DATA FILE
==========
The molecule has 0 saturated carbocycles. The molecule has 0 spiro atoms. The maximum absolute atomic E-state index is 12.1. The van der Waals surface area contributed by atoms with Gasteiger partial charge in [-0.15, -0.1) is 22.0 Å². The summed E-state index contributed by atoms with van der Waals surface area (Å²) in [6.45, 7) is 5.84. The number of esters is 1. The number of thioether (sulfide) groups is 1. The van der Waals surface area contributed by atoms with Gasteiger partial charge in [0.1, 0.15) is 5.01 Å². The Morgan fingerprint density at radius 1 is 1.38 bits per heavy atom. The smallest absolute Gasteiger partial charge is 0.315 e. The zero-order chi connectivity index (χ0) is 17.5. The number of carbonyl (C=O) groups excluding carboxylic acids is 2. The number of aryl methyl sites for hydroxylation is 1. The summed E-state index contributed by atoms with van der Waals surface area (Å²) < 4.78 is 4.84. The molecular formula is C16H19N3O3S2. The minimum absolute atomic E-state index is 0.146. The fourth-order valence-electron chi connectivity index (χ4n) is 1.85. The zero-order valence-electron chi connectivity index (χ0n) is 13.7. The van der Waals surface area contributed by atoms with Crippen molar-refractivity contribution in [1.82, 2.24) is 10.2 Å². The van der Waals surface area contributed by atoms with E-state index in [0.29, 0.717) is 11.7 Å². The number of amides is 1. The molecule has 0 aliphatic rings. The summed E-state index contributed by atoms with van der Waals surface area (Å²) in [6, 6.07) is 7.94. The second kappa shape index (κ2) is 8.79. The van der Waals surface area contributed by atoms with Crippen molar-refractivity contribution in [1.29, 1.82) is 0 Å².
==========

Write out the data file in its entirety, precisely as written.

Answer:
The molecule has 0 saturated carbocycles. The molecule has 0 spiro atoms. The maximum absolute atomic E-state index is 12.1. The van der Waals surface area contributed by atoms with Gasteiger partial charge in [-0.15, -0.1) is 22.0 Å². The summed E-state index contributed by atoms with van der Waals surface area (Å²) in [6.45, 7) is 5.84. The number of esters is 1. The number of thioether (sulfide) groups is 1. The van der Waals surface area contributed by atoms with Gasteiger partial charge in [0.1, 0.15) is 5.01 Å². The Morgan fingerprint density at radius 1 is 1.38 bits per heavy atom. The smallest absolute Gasteiger partial charge is 0.315 e. The zero-order chi connectivity index (χ0) is 17.5. The number of carbonyl (C=O) groups excluding carboxylic acids is 2. The number of aryl methyl sites for hydroxylation is 1. The summed E-state index contributed by atoms with van der Waals surface area (Å²) < 4.78 is 4.84. The molecular formula is C16H19N3O3S2. The minimum absolute atomic E-state index is 0.146. The fourth-order valence-electron chi connectivity index (χ4n) is 1.85. The zero-order valence-electron chi connectivity index (χ0n) is 13.7. The van der Waals surface area contributed by atoms with Crippen molar-refractivity contribution in [1.82, 2.24) is 10.2 Å². The van der Waals surface area contributed by atoms with E-state index in [0.29, 0.717) is 11.7 Å². The number of amides is 1. The molecule has 0 aliphatic rings. The summed E-state index contributed by atoms with van der Waals surface area (Å²) in [6, 6.07) is 7.94. The second kappa shape index (κ2) is 8.79. The van der Waals surface area contributed by atoms with Crippen molar-refractivity contribution in [1.29, 1.82) is 0 Å².